IMF rushes emergency aid to Argentina, Brazil


The International Monetary Fund rushed financial aid to Argentina and Brazil Friday in hopes of staving off a regional collapse under the weight of Argentina’s troubled economy.

U.S. Treasury Undersecretary John Taylor, who held urgent talks with Argentine President Fernando de la Rua and other officials in Buenos Aires earlier Friday, said he was “happy” with the announcements. The fund expressed its readiness to speed up disbursement of US$1.2 billion to Argentina to “stabilize the macroeconomic situation” in the country.

For Brazil, IMF Managing Director Horst Koehler recommended a new US$15 billion stand-by loan to help its government strengthen fiscal and monetary policies “in the face of a difficult external environment.”

Koehler said the fund intended to recommend that the next disbursement of funds to Argentina take place in August instead of September.

The payment is part of a US$13.4-billion stand-by loan arrangement approved by the IMF earlier to facilitate Argentina’s economic reforms.

Koehler said an IMF mission currently in Buenos Aires expected to conclude negotiations with Argentine authorities on speeding up disbursement of the money shortly.

“Argentina has demonstrated a strong commitment to the convertibility regime and to decisive implementation of the package of measures designed to achieve a zero fiscal deficit that will help greatly to stabilize the macroeconomic situation and to strengthen confidence,” the IMF chief said in a statement.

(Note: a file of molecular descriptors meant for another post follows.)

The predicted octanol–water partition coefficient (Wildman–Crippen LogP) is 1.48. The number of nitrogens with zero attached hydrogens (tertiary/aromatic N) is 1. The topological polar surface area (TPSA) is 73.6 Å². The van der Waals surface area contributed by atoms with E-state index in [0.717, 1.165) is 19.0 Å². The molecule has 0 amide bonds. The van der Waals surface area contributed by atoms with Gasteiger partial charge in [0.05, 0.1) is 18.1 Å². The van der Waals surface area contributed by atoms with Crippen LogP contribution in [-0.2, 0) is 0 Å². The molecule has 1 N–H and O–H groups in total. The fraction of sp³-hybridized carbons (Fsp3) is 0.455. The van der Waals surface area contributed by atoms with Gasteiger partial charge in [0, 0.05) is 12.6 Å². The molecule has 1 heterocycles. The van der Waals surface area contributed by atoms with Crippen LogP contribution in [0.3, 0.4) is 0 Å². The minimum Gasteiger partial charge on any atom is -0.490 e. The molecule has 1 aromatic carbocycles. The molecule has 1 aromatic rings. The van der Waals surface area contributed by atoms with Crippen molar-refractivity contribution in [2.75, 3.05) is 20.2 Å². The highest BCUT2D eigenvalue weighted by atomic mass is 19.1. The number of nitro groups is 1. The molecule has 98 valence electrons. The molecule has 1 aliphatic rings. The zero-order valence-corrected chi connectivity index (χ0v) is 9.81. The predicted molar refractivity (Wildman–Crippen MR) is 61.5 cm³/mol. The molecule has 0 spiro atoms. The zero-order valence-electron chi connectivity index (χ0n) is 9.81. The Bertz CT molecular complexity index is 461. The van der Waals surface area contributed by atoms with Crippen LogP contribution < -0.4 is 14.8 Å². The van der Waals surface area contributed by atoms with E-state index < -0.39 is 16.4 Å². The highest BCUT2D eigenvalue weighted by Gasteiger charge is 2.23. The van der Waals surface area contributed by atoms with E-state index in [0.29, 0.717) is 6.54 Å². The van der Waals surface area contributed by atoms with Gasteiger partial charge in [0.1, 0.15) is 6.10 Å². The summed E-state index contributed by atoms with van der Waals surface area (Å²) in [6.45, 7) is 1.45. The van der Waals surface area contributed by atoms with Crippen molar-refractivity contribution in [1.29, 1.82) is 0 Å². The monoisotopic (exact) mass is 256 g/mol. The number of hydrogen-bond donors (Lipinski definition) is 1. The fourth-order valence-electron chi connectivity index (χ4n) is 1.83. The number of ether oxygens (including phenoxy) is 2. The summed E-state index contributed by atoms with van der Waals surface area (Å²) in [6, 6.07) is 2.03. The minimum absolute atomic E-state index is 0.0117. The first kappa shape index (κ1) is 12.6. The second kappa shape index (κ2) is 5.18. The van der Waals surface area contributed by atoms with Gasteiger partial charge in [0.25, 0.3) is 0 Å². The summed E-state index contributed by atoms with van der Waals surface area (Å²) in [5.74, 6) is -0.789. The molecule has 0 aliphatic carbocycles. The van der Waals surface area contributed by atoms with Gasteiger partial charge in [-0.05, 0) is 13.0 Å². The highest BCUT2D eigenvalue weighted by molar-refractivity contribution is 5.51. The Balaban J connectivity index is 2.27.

“In view of these resolute efforts, the IMF stands ready to support Argentina,” he added.

The Brazilian request was expected to be considered in September, and the first tranche of about US$4.6 billion was to be made available upon approval of the program, the IMF said.

Brazilian authorities were expected to announce next week new policies associated with the lending program, according to the IMF.

Burdened by rising foreign debt and turbulence in Argentina’s economy, Brazil decided to negotiate an extension of its 1998 accord with the IMF for loans totaling US$41.5 billion due to expire at the end of this year.

Last week, in a speech to bankers, Brazilian Finance Minister Pedro Malan said the new loan would only be accepted on terms agreeable to Brazil.

Brazilian authorities are treating the loan as precautionary and plan to use it only if they deem it is necessary, according to the IMF.

Argentina, in the grips of a three-year recession, has adopted a wide-ranging austerity package to avoid defaulting on its foreign debt, and Taylor’s talks in Buenos Aires Friday focused on ways of bringing the Argentine economy back on solid footing.

“I had fruitful and detailed discussions,” Taylor said of his talks without providing details.

But the Argentine government’s efforts got a boost Friday when the White House announced that U.S. President George W. Bush, British Prime Minister Tony Blair and Spanish Prime Minister Jose Maria Aznar had agreed Friday to back Argentina’s financial reforms.

“They all agreed that the focus should remain on the implementation of the current (IMF) package for Argentina,” Bush spokesman Ari Fleischer told reporters.